This movie surprised me. It was actually really good.
Especially the ending was beautiful.
But I thought this movie could have been better.
Too many things were left unfinished and unexplained.
For example: Where was Brett at the end? What happend to him?
Why didn't Devon tell her dad, her mom was cheating with Brett?
I'd still recommend this movie to the people that haven't seen it.
this, along with pan's labyrinth, are near perfect movies, showing very different characters dealing with very different things in very similar ways...both will teach you a little about why it is exactly you like stories...and even if you already know the reasons why, these two movies will reaffirm them and that is always a nice thing
*sad bluegrass song playing in the background*
The bridge between POOR and RICH.
This is how Friends have to be. what say!!!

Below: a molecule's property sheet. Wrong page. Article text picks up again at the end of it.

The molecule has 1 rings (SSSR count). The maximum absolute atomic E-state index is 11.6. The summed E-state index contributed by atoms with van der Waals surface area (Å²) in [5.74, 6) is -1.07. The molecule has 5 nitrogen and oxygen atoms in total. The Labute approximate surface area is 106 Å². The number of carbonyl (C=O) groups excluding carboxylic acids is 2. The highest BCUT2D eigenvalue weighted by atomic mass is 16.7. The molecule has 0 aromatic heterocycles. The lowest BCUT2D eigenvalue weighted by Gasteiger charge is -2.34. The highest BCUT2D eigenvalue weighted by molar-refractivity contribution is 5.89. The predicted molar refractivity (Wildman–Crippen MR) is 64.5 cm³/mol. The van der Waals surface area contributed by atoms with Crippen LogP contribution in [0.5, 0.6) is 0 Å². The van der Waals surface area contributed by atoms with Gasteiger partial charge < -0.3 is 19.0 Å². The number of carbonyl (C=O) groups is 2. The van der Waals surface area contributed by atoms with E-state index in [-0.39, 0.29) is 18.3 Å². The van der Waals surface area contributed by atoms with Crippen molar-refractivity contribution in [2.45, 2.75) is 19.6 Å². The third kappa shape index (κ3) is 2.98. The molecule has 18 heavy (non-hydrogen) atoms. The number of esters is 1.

I enjoyed it so will you.
Give it a go.
I've written a lot about this in different places but I still never really know how much to say. It's one of those movies I went into completely blind the first time and the last 15 minutes completely changed my perception for good, and I'd wish that experience on everyone.
There are many powerful moments here, funny ones, disturbing ones (depending on your outlook), but maybe the strongest image is young Mischa Barton (it's her first, and still best, movie) towards the end covering her face but crucially not her eyes. She's scared, but interested, and she absorbs everything. It's a rare movie that knows children better than most dare admit. It says obvious things about how so-called "communities" are…